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The Daily Wildcat

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The Daily Wildcat

The Daily Wildcat


    Apartments lack recycling

    Sara Goldsmith, a communications junior, checks her mail and tosses a pile of junk mail into a recycle bin at the University Crossing Apartments at Speedway Blvd. and Park Ave. Tuesday evening.
    Sara Goldsmith, a communications junior, checks her mail and tosses a pile of junk mail into a recycle bin at the University Crossing Apartments at Speedway Blvd. and Park Ave. Tuesday evening.

    It is easy to recycle on the UA campus. But for the many students living off-campus, recycling can be not only an inconvenience, but also a challenge.

    When UA students live in the dorms, recycling is available in their buildings -ðð usually right down the hall. However, off-campus residents are forced to find other ways to recycle when their apartment complexes don’t provide recycling bins.

    Lindsay McDonald, a nursing junior, who lived at Zona Verde last year, 1201 E. Drachman St., said she found another way to recycle because her complex didn’t make recycling available to her.

    McDonald said she and her roommate used to sneak their recycling into private recycling bins in front of nearby houses.

    “”We used to go to this one house that seemed to always have an empty recycling trash can,”” McDonald said. “”We would put it in there, but if it looked too full we’d go find another one.””

    They would do this every one to two weeks, depending on how much recycling they had, she said.

    “”I feel like even though it wasn’t that much recycling, that we had … the whole ‘I’m one person but if 100 people do this it’s a lot’ kind of mentality, and how can I expect other people to do it if I don’t,”” McDonald said.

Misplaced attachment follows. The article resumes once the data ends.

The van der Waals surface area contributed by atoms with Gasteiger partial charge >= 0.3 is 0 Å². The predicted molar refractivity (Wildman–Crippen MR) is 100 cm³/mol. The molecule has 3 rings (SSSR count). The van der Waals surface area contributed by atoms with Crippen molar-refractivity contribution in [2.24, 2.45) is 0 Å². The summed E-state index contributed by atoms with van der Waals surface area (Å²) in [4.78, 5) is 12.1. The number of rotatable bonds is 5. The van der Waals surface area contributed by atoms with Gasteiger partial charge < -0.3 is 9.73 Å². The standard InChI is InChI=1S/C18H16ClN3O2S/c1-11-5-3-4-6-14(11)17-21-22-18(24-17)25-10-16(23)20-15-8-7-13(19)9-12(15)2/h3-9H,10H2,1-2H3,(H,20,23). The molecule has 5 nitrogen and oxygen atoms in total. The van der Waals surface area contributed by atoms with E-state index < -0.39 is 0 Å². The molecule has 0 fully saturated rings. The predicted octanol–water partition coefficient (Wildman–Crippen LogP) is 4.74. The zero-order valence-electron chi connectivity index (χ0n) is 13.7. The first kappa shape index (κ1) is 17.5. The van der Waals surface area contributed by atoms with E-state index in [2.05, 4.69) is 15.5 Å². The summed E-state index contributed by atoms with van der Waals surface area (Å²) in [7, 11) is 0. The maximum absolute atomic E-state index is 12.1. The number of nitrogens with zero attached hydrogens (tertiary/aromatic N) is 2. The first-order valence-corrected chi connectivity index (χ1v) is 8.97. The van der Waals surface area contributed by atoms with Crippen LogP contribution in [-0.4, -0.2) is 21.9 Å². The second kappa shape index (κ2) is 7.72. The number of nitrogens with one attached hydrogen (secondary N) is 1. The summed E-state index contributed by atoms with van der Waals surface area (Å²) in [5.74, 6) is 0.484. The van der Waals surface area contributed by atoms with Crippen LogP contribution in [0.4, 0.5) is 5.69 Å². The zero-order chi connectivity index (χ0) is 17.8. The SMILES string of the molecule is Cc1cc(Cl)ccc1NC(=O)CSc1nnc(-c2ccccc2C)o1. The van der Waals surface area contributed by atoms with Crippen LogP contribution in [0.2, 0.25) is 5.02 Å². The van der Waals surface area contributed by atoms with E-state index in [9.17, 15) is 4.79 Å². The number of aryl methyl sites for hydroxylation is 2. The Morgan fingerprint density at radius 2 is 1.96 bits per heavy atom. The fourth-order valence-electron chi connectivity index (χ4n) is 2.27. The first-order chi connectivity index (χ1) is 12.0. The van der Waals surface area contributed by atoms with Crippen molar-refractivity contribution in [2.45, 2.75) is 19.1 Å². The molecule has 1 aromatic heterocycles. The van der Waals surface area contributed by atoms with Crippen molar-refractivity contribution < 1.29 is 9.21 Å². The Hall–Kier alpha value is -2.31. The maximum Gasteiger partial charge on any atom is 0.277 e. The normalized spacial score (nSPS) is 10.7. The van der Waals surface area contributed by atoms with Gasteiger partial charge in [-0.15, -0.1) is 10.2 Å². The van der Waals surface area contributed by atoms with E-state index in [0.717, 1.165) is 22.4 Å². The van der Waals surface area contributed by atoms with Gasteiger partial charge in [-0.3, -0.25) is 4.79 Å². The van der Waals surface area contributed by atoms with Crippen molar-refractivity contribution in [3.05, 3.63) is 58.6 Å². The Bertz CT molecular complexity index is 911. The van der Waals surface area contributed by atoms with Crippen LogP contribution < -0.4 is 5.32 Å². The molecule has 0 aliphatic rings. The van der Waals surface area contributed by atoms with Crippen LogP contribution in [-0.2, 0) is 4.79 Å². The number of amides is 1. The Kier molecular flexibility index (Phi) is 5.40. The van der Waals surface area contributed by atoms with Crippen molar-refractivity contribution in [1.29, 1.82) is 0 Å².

North Point Student Apartments, 850 E. Wetmore Rd., and Entrada Real, 1 W. University Blvd., don’t have recycling receptacles available to their residents.

    Garret Buehner, manager of North Point Student Apartments, said the complex has received many requests from residents to put in recycling bins.

    He said the complex put in a request to a waste management company for recycling bins due to the large number of requests.

    “”A lot more people are becoming more aware of the environment and the global change that’s going on,”” Buehner said. “”I believe that they’re realizing that they can have an effect and an impact, and they want to be a part of it. We want to definitely encourage them to be a part of it and we want to help them out.””

    Buehner said they are waiting on a bid from the company to see if large recycling bins can be put in their complex. He said even if larger recycling receptacles aren’t an option, the complex wants to put smaller recycle bins in.

    The Reserve at Star Pass, 41 S. Shannon Rd., has smaller recycling bins in the front office for resident use, said complex manager Samantha Wilson.

    Space constraints limit their ability to provide residents with large recycling bins that would better serve resident’s needs, she said.

    Students who don’t have recycling options near their homes can also use one of 14 neighborhood recycling centers located throughout Tucson.

    The recycling centers are open to the public and are easily accessible, said Ernesto Velarde, public information specialist with Tucson Environmental Services.

    There are two neighborhood recycling centers located near campus. One is located at Mansfield Park, on Fourth Avenue, one block south of Grant Road, and the other is located in Himmel Park’s north parking lot on 1st Street and Tucson Boulevard.ÿ

    In 2008, people who used the neighborhood recycling centers saved 70 semi-trucks full of reusable material from ending up in the trash, Velarde said.

    The recycled material gets reused, cardboard boxes get remade into cardboard boxes and plastic bottles become carpet, he said. Students can find out which center is closest to them by visiting

    “”Number one, the most important reason (to recycle) is it keeps good stuff from going to waste in landfills,”” Velarde said.

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